In 2022/23 we reduced our energy use by over 5% and reduced our carbon footprint by 6.29%, saving 1,140 tCOe.


Reacting to the disappointing figures of the 2021 Census, which noted a further decline in the number of Welsh speakers in Carmarthenshire, down to 39.9% of the population, which is equivalent to 72,838 Welsh speakers - the Welsh Language County Strategic Forum is developing excellent co-operation approaches and has worked together to co-produce the new Welsh Language Promotion Strategy. The Council is also developing its ethos and culture in terms of use of the Welsh language within the organisation and this will be further developed over the next few years.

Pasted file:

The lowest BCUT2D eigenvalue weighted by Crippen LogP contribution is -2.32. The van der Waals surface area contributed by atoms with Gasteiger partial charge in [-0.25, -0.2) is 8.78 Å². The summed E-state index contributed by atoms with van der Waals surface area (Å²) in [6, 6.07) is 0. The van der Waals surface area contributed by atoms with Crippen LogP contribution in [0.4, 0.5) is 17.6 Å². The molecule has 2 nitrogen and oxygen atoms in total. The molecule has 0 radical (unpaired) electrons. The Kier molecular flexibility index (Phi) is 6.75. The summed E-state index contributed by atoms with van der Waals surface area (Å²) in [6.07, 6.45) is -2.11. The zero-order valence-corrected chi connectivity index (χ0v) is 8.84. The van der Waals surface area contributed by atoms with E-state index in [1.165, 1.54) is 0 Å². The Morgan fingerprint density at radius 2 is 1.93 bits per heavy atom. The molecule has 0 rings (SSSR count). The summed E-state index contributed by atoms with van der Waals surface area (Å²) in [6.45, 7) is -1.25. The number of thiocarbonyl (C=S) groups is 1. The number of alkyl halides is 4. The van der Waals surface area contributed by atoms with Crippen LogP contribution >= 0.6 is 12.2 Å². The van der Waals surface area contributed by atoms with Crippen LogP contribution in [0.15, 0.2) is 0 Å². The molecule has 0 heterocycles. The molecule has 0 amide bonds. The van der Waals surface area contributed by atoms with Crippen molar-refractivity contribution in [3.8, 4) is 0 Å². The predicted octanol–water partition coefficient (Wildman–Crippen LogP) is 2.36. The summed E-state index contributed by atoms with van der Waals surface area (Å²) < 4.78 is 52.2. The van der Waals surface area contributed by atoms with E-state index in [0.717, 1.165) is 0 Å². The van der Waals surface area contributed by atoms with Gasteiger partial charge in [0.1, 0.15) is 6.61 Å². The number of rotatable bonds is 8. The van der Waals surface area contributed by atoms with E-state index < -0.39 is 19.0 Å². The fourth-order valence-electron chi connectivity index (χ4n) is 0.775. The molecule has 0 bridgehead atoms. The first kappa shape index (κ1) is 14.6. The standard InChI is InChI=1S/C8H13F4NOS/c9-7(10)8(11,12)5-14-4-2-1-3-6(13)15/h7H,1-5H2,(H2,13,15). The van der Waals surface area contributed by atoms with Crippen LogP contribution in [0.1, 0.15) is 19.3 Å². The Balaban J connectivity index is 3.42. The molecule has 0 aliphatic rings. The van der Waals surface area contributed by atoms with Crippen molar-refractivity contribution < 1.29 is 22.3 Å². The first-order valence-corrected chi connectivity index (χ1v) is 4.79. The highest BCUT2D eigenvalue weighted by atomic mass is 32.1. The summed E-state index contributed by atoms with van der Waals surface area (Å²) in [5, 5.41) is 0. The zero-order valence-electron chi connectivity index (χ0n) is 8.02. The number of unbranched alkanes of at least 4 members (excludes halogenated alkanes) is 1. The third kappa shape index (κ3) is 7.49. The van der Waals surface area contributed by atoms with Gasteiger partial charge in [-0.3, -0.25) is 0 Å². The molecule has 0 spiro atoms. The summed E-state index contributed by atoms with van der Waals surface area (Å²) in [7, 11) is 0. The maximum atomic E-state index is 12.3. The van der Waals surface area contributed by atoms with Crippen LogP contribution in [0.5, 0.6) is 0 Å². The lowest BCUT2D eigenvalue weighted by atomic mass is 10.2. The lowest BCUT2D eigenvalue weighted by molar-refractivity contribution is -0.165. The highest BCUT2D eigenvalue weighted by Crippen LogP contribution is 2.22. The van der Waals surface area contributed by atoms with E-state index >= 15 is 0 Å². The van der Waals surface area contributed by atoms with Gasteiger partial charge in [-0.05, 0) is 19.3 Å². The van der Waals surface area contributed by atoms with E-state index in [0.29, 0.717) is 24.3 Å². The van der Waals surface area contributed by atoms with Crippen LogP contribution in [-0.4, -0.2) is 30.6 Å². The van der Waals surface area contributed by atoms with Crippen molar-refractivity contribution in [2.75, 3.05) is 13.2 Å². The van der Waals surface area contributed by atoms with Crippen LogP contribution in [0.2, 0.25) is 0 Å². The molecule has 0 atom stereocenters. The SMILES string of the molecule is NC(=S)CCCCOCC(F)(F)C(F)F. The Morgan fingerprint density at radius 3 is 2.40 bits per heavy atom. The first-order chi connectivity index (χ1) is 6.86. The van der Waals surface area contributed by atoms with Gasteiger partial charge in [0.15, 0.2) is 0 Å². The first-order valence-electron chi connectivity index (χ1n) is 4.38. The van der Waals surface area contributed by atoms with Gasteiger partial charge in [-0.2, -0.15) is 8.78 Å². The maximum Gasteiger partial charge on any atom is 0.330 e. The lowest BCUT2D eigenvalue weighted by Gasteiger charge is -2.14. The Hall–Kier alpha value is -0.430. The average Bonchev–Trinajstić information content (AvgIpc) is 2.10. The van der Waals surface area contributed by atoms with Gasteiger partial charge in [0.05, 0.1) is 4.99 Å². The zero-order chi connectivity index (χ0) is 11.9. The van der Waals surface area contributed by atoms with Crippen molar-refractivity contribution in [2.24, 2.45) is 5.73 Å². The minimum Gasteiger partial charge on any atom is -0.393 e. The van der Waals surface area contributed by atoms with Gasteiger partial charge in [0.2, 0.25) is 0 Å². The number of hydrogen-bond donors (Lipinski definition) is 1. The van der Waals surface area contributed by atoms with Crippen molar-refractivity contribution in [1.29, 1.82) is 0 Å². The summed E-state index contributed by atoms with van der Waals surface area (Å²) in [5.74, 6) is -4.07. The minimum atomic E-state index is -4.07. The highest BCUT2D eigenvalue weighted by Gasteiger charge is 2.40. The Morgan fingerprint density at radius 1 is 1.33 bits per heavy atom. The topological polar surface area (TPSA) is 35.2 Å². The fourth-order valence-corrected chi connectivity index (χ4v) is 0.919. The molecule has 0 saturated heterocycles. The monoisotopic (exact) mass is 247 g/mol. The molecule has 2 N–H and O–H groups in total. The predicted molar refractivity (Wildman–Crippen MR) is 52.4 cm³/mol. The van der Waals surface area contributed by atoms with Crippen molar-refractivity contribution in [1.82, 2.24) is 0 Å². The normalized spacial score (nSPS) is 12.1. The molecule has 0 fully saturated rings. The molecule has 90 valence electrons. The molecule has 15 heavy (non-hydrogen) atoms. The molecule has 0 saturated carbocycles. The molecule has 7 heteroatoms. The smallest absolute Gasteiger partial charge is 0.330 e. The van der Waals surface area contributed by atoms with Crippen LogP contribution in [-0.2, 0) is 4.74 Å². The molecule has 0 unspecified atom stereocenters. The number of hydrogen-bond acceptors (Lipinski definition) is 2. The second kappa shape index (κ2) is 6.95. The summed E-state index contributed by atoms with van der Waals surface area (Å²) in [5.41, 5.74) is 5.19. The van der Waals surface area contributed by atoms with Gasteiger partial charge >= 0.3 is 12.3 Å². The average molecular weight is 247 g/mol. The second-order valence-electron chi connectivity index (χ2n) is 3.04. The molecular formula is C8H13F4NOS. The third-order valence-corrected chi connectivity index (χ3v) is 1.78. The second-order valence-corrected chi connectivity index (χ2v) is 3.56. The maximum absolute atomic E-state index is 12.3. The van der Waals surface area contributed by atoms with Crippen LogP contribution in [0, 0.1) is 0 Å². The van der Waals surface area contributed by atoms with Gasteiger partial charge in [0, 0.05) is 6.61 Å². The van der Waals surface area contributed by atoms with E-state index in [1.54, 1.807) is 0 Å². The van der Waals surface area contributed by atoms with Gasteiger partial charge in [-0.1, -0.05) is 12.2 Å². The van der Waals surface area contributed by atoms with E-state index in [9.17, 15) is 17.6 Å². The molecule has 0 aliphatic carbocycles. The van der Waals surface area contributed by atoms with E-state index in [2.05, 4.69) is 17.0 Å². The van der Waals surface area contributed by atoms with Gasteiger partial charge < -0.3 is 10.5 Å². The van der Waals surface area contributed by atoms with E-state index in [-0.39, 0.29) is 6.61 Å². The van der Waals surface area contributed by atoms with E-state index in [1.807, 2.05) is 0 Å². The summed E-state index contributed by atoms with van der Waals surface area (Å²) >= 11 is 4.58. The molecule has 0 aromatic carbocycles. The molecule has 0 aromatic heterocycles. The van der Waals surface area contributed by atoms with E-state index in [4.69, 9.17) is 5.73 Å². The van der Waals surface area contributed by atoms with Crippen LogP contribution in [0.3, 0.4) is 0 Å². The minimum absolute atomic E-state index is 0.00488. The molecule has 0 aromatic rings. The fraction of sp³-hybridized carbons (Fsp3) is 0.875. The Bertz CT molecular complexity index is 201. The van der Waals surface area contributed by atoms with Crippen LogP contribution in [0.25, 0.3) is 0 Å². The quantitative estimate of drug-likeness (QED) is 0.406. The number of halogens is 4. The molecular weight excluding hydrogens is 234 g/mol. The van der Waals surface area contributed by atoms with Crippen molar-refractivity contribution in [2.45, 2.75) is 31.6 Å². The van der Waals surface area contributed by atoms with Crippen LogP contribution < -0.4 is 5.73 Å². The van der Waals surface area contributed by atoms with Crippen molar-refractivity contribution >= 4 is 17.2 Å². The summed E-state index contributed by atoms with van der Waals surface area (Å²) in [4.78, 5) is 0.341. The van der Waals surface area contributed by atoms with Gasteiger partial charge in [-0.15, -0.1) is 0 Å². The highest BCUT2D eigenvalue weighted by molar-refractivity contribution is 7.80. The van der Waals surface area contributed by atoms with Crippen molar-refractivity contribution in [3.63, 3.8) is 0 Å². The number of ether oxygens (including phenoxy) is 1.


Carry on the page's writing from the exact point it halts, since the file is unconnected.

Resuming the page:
Despite a slight increase in crime rates, Carmarthenshire remains one of the safest places in the UK. Partnership working with Dyfed Powys Police and other agencies remains strong and continues to develop as new issues arise. 


In Leisure Services, attendance has recovered across the year as more people are engaged in physical activity opportunities across the county, with figures almost back to pre-Covid levels.


Carmarthenshire County Council undertake waste and recycling kerbside collections for 91,000 households with over 8.5 million interactions per annum. During this year, we have made significant changes to our suite of waste services, implementing a move to weekly food and dry recycling, reducing the frequency of our residual waste collections and rolling out new separate kerbside glass and nappy recycling collections. Any change in waste service delivery is difficult and brings its own challenges, however, the strategic success of the service change has led to a significant improvement in our recycling performance, and we have exceeded the Welsh Government Statutory Recycling target with a performance of 65.25%.